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Discussion Starter #1
For people who have tried out both which do you prefer and why? Whats your boarding style? Yes I know that boards can still vary a lot even within the same profile but I'm sure there are fundamental differences. RCR is one of the only profiles I haven't tried out yet, that and full flat camber. I've ridden pretty much everything else, full camber, full rocker, rocker/flat hybrids, and CRC. Most of my time has been spent on a CRC board and it seems like more and more companies are making this the main profile they offer. So of course I'm the most curious about RCR! I know both CRC and RCR are toted as "versatile!" but when you get down to the meat and potatoes which one do you grab and where are you taking it on the mountain? Cheers!
 

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I think the RCR rides much like a regular cambered board but less "catchy" than the reg cambered due to the lifted ends. Holds a good edge but not quite as well as a straight camber on like ice and might be less stable than the regular (depending on board/conditions)? No real adjustment needed when riding (where as I felt riding CRC/C2 board DID require an adjustment). If anything its a more laid back camber feeling like able to be ridden more mellow.
 

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I am a RCR guy, I have tried em all and that is my go to. I still ride a camber board in pipe, flatrocker to jib, but I got rid of my CRC as I much preferred my RCR boards. I like the float you get with the rockered tip/tail, but like the locked in feel of having camber btw the feet.

I noticed that on a day with no new snow, CRC felt odd to me...i never felt like i was stable at lower speeds/flater areas. In the end, that was the dealbreaker, the RCR felt great and locked in no matter what the conditions or speed.
 

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Discussion Starter #4
What board with RCR do you like to ride if you don't mind me asking? I'm hoping to demo some YES and maybe Rossignol boards this season.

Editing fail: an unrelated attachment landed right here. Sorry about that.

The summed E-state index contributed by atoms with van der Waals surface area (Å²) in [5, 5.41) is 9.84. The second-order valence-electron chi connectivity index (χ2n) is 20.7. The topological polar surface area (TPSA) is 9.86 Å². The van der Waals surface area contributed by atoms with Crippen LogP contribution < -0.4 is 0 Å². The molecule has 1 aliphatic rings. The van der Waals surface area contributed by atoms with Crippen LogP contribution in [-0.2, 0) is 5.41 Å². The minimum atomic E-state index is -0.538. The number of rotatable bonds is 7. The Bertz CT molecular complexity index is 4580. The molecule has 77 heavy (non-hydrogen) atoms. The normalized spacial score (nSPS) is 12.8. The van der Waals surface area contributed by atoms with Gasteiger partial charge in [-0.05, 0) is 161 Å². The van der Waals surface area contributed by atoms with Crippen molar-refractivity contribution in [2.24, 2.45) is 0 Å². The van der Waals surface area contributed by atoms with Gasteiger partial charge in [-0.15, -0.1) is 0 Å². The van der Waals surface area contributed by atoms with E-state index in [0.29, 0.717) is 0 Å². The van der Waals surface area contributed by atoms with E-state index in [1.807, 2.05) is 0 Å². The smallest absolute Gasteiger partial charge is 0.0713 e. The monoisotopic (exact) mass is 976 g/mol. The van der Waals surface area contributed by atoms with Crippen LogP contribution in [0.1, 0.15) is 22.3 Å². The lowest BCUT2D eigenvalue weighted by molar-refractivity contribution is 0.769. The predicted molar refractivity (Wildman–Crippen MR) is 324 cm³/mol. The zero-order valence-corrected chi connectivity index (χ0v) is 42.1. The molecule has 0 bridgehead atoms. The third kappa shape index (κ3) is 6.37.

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I am a fairly large fan of both Yes and Rossi. I have put about 50 days on a Yes Big City and it is the most outstanding board I have ever ridden. I put a few days on a Pick Your Line as well, it was a great board for going big and fast. It was too wide...so i grabbed a Slash Straight.

Rossignol boards I have had a few rides on are the Tiapan and One. Both really solid boards as well, highly underrated in my opinion. When the Big City gets too beat up, I am getting a One to replace it no questions asked.

Boards with RCR that I'd like to try are a few by Capita (a bud bought a TF'NA), Jones and Salomon.
 

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The Swiss Miss
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Love RCR for the good float in pow and the stability on groomers. Tried CRC but the loose feeling straight lining makes me uneasy, I prefer the locked in feel of camber/RCR.
 

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Owning of each; Lando Phoenix = CRC & Rossi ONE = RCR, I am a big RCR fan for the very reasons mentioned by Fewdfreak.
I found the CRC profile likes to "swim" a little too much for my liking, while RCR gives you a ride very similar to camber ( Banjo, you will love a ONE ) while avoiding the "catch" of a true camber board
 

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Great question but it is really hard to generalize.

Consider boards that fall under the CRC umbrella. The Beast from Gnu is CRC but is camber overall. The Burton Custom is also CRC but is rocker overall. They could not be more different.

Consider boards that fall under the RCR umbrella. The Rossi One Has a camber which is supposed to be limited to between the bindings (it actually extends further out - which makes a lot more sense in terms of design). Flow's Pop Cam RCR boards such as the Quantum have camber that extends almost all the way to the traditional contact points. Again, very different design ideas are at work.

STOKED!
 
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